WiFi extender sockets are plug sockets with built-in technology that boosts WiFi strength in a home. They work using a WPS connection to connect to the home's internet router. They are a convenient way of boosting WiFi in weak areas without adding additional wires or adapters. The wireless range and data transfer rate of WiFi extenders make them ideal for web browsing and even for gaming. Some WiFi extender sockets also have outlets for USB chargers. They are available in various styles and finishes, so a suitable socket can be found to suit any home's décor.

USB Socket

USB Socket Types

USB sockets are single or double plug sockets with extra outlets for plugging in USB chargers. This makes them ideal for charging portable devices such as smartphones and tablets without using the plugs that come with them. This frees up the plug sockets for other items.  

USB plug sockets are typically available with between one and three USB outlets. They all have outlets for type A USB chargers (most used). And some also have outlets for type C chargers (a newer type of fast charger commonly used on MacBook Pros and Nintendo Switches, for example). 

It's essential to choose the correct amp rating of a USB wall socket to match the devices being charged. A mains socket will typically split the amp rating by the number of USB connections. So, if one device is plugged in, it will get all the power. If two are plugged in, each will get half the power. USB sockets are typically available with an output of 2 amps, 2.1 amps, 3.1 amps and 4.2 amps. If more than one device is likely to be plugged in, or those devices use a high amount of power, choose a higher amp. 

USB sockets are available in various styles and finishes, so a suitable socket can be found to suit any home’s décor. 

Shaver Socket

Shaver Socket Types

Shaver sockets are typically installed in bathrooms to safely provide power and recharge electric shavers and toothbrushes that come with 2-pin plugs. They're designed to keep the user away from the electrical circuit to minimise the risk of electric shocks.  

Shaver sockets are available in a wide choice of styles and finishes to suit any bathroom décor.     

TV Sockets

TV Socket Types

TV Sockets (also called aerial sockets or coaxial sockets) provide a connection between a television or signal receiver and the cable that runs to the aerial on a roof or in a loft. They can be installed in any room where a television is wanted. Each TV socket can take one aerial lead, plugged into one TV. 

TV sockets are available in various styles and finishes to suit any décor.     

Other Electrical Socket Types

The sockets described above are the most common. But there are others available: 

  • Phone sockets connect home phones and other related devices (i.e., internet routers) to the local telephone network. A master phone socket is the main one that brings the external connection into the home. Then, slave phone sockets can be connected to the master phone socket to extend the phone line to other rooms.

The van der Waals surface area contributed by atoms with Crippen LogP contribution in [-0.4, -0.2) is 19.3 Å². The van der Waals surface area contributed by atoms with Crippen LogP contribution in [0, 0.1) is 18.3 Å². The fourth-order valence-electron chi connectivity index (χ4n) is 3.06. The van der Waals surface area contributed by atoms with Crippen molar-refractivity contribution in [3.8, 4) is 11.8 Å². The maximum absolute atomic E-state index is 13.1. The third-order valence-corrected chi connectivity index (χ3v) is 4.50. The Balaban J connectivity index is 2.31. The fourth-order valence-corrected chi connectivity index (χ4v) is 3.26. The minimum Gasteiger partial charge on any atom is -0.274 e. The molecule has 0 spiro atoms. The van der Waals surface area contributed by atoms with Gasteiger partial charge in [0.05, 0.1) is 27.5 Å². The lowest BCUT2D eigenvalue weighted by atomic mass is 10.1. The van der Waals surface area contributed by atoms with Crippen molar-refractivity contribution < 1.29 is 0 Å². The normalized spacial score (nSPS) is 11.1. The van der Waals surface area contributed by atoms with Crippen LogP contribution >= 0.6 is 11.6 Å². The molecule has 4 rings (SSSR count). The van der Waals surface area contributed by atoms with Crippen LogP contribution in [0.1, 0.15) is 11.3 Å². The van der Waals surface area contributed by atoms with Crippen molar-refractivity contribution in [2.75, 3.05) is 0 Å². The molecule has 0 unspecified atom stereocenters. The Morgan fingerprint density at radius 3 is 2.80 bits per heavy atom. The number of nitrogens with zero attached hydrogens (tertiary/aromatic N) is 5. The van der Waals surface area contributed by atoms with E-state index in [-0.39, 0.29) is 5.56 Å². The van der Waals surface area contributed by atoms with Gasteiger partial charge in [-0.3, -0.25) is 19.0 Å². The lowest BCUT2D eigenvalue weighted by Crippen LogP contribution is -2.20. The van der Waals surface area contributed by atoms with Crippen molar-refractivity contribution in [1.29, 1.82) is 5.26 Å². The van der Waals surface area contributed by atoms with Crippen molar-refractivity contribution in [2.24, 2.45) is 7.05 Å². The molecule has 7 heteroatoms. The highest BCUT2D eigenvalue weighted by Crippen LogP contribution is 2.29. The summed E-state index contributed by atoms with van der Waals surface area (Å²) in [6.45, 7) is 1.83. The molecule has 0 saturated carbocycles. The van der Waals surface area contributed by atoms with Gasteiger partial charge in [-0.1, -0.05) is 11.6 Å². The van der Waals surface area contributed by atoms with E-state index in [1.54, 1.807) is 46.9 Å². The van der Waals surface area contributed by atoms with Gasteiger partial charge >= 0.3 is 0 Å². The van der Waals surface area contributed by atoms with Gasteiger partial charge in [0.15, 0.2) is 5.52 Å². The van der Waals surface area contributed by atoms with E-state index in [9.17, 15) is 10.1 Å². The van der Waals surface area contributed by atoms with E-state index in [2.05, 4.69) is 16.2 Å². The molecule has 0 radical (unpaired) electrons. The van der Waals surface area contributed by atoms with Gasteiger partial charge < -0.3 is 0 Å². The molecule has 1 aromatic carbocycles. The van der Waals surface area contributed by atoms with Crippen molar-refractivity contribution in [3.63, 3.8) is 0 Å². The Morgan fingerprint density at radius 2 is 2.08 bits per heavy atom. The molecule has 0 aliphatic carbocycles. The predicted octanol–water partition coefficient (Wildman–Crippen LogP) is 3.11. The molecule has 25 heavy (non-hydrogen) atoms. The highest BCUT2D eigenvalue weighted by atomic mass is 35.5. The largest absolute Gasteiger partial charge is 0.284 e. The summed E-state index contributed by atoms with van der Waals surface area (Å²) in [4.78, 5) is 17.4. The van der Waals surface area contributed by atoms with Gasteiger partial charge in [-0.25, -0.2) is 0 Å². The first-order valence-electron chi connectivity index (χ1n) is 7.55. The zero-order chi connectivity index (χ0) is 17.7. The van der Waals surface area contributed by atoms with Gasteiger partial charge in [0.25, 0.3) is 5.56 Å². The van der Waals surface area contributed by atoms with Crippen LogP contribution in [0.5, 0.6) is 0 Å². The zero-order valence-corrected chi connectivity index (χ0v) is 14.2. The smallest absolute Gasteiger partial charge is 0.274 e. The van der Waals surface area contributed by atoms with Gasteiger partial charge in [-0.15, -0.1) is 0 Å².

• Ethernet sockets connect internet routers or modems to the local broadband network. First, the socket brings the external connection into the home. Then, an RJ45 ethernet cable runs from the ethernet socket into the internet router. Ethernet sockets are available with either one or two cable ports.

  • Satellite sockets connect satellite TV boxes to the satellite signal. First, the socket brings the external connection into the home. Then, a satellite cable runs from the satellite socket to the satellite box, which is connected by another cable to a TV. 

  • Multimedia sockets connect several types of multimedia to their respective outside data sources, all on one socket. For example, they can have outlets for TV aerials, FM/DAB radio aerials, satellite signals and ethernet cables. They’re available in a range of combinations. 

Choosing Socket Colours and Finishes

Wood Effect Socket

White sockets are the most common type of socket available. But there’s also a wide range of other, more decorative colours and finishes, so home and business owners can match their sockets to their décor. 

For example, other socket colours available from Screwfix include black, blue, brown, grey and red. Then there are metal effect sockets, such as black nickel, brass, bronze, chrome, copper, iridium and steel. These metal effects can come in different finishes, such as gloss, matt, antique, brushed, polished or satin. And finally, there are more unusual sockets, such as glass sockets and wood effect sockets

Sockets also come with different profiles, describing how the socket stands out from the wall. For example, raised profiles with rounded, square or bevelled edges stand a few millimetres out from the wall. There are slim raised profiles that stand out less. And there are flat profiles that are almost flush with the wall.